In the not-so-distant future, successful producers will need to be as proficient at moving data as they are now at moving dirt

By Russell A. Carter, Managing Editor

ICL Brasil, a large industrial minerals producer, will be the first in the world to use Honeywell’s state-of-the-art Experion Orion console, shown here, along with Honeywell’s Universal I/O technology to modernize its production facility in Cajati, near Sao Paulo. The upgrades are aimed at increasing production, improving efficiency and expanding the effectiveness of plant operators.
ICL Brasil, a large industrial minerals producer, will be the first in the world to use Honeywell’s state-of-the-art Experion Orion console, shown here, along with Honeywell’s Universal I/O technology to modernize its production facility in Cajati, near Sao Paulo. The upgrades are aimed at increasing production, improving efficiency and expanding the effectiveness of plant operators.

“Command and Control” is a term originating in military parlance, referring to a commander’s authority and management of resources needed to accomplish a mission. Commonly shortened to “C2,” it’s a concept that can be usefully shifted to industrial campaigns—but in the case of mining, C2 might more appropriately stand for “Connection and Collection.”

Today, the main mission of most mineral producers is to survive in a fast-moving, hostile market environment, and some of the most promising weapons in their arsenal are emerging technologies that allow them to connect—taking advantage of better, quicker communications with all their productive assets; and collect—implementing cost-effective data collection and analysis that leads to better decision making.

An article published in November by authors from global management consulting firm McKinsey & Co., titled How Digital Innovation Can Improve Mining Productivity*, addresses the industry’s digital opportunities in detail, stating that, “Embedding vast numbers of sensors in physical objects—churning out large volumes of data for analysis and enabling communications among machines—is increasingly affordable and accessible…Miners already produce huge amounts of sensor data, potentially enabling them to obtain a more accurate and consistent picture of reality at the rock face than ever.”

The authors went on to say that, “…in processing plants, our work suggests that many plant operators have blind spots in understanding the drivers of yield. By applying new mathematical techniques…we have found that plant yields of gold, nickel, phosphate, and other processed minerals can often be improved by 3%–10% within months.” To illustrate, they provided a case history (see sidebar).

The rewards of digital innovation throughout the mining industry could be dramatic, according to McKinsey, “Capturing the value from digital innovations represents a fundamental shift in vision, strategy, operating model, and capabilities in the mining industry. In particular, much of the value creation in mining will shift from how well the operation moves material to how well it collects, analyzes, and acts on information to move material more productively.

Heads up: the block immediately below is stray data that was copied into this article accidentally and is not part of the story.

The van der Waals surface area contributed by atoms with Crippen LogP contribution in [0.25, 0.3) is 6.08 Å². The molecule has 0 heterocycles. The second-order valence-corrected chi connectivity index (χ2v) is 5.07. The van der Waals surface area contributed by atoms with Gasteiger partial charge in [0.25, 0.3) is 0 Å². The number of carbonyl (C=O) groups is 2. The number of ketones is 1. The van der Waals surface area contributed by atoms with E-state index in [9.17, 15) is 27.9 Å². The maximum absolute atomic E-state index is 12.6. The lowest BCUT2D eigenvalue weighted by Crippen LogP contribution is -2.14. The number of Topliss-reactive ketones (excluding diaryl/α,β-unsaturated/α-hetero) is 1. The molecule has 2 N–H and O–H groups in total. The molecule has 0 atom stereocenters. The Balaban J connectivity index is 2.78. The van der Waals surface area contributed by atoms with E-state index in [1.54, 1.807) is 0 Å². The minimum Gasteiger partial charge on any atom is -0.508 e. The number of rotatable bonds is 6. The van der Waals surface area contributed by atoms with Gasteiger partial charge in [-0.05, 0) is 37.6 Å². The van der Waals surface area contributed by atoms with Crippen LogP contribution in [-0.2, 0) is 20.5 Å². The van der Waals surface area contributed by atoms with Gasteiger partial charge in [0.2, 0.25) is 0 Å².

“This will be a difficult change,” the authors warned, “and it will only succeed if industry leadership believes there is a big prize at the end of it. Our analysis indicates that the opportunity is indeed sizable—with a potential economic impact of about $370 billion per year worldwide in 2025. This would amount to 17% of the projected cost base of the industry globally in 2025.”

However, high-concept technologies almost always rest on a foundation of basic hardware, including the cables, connectors and secure housings, and boxes that link and protect data systems. Once those components are in place, companies need adaptable, comprehensive data analysis capabilities to assess information coming from both new and legacy I/O points, systems and sensors. E&MJ turned up a few recent examples of how producers are making sure that giga- and terabytes of potentially useful data reach the desired destination.

Among the challenges to succeed in the industry is the ability to provide efficient “pit-to-port” infrastructure performance, which essentially means ensuring that minerals move seamlessly from the point of extraction to the facilities that can then move them to international market destinations.

To provide such efficiencies, avoid human error and facilitate automated mining functions, producers are increasingly turning to fiber optic cable for “end-to-end” communications and control solutions. Many such solutions include ruggedized cable and connectors that ensure survival of fiber-based DCS/PLC automation/control architectures for various types of mining operations, even in the harshest environments.

As industrial Ethernet and fiber optic cable emerge as the medium of choice in many industrial arenas, communication and control integration using the most appropriate products for a specific application is increasingly important.

“This whole ‘pit-to-port’ performance concept is focused on control and process automation,” said Boyd McDonald, founder and managing director at Datalek Systems & Electrical, Rockhampton, Australia. “It also means bringing reliability to networks and providing the needed bandwidth. An appropriate plug and play solution is also important because it takes human error out of the equation.”